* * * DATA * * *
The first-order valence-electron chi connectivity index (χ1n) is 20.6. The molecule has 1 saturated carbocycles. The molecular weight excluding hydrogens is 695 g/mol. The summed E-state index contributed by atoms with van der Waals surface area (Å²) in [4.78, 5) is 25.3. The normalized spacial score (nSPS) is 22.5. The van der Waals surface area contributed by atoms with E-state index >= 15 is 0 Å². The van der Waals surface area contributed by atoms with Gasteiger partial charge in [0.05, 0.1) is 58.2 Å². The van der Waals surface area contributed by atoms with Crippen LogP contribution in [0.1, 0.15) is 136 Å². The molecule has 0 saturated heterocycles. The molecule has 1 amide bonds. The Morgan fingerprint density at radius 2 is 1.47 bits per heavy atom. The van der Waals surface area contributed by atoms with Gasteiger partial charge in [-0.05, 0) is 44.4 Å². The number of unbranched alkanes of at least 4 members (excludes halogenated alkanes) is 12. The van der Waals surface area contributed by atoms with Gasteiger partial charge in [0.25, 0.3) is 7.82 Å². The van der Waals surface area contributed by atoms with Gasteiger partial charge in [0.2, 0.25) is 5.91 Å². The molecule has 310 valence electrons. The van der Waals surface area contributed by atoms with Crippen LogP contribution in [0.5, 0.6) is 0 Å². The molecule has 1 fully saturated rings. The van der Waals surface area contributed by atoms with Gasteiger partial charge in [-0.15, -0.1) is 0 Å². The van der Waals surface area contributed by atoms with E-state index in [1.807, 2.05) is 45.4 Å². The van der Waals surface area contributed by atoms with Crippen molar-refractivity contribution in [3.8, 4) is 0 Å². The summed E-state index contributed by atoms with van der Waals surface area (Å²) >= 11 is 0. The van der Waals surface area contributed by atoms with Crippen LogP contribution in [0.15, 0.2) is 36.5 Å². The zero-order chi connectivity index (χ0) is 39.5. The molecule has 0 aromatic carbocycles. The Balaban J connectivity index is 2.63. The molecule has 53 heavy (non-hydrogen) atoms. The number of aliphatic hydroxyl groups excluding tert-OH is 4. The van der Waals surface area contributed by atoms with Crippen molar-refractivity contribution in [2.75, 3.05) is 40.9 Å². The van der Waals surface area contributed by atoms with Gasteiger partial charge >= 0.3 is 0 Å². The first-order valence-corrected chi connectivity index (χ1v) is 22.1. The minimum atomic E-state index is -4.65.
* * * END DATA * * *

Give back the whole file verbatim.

The first-order valence-electron chi connectivity index (χ1n) is 20.6. The molecule has 1 saturated carbocycles. The molecular weight excluding hydrogens is 695 g/mol. The summed E-state index contributed by atoms with van der Waals surface area (Å²) in [4.78, 5) is 25.3. The normalized spacial score (nSPS) is 22.5. The van der Waals surface area contributed by atoms with E-state index >= 15 is 0 Å². The van der Waals surface area contributed by atoms with Gasteiger partial charge in [0.05, 0.1) is 58.2 Å². The van der Waals surface area contributed by atoms with Crippen LogP contribution in [0.1, 0.15) is 136 Å². The molecule has 0 saturated heterocycles. The molecule has 1 amide bonds. The Morgan fingerprint density at radius 2 is 1.47 bits per heavy atom. The van der Waals surface area contributed by atoms with Gasteiger partial charge in [-0.05, 0) is 44.4 Å². The number of unbranched alkanes of at least 4 members (excludes halogenated alkanes) is 12. The van der Waals surface area contributed by atoms with Gasteiger partial charge in [0.25, 0.3) is 7.82 Å². The van der Waals surface area contributed by atoms with Gasteiger partial charge in [0.2, 0.25) is 5.91 Å². The molecule has 310 valence electrons. The van der Waals surface area contributed by atoms with Crippen LogP contribution in [0.5, 0.6) is 0 Å². The molecule has 1 fully saturated rings. The van der Waals surface area contributed by atoms with Gasteiger partial charge in [-0.15, -0.1) is 0 Å². The van der Waals surface area contributed by atoms with E-state index in [1.807, 2.05) is 45.4 Å². The van der Waals surface area contributed by atoms with Crippen molar-refractivity contribution in [3.8, 4) is 0 Å². The summed E-state index contributed by atoms with van der Waals surface area (Å²) >= 11 is 0. The van der Waals surface area contributed by atoms with Crippen LogP contribution in [0.15, 0.2) is 36.5 Å². The zero-order chi connectivity index (χ0) is 39.5. The molecule has 0 aromatic carbocycles. The Balaban J connectivity index is 2.63. The molecule has 53 heavy (non-hydrogen) atoms. The number of aliphatic hydroxyl groups excluding tert-OH is 4. The van der Waals surface area contributed by atoms with Crippen molar-refractivity contribution in [2.75, 3.05) is 40.9 Å². The van der Waals surface area contributed by atoms with Gasteiger partial charge >= 0.3 is 0 Å². The first-order valence-corrected chi connectivity index (χ1v) is 22.1. The minimum atomic E-state index is -4.65.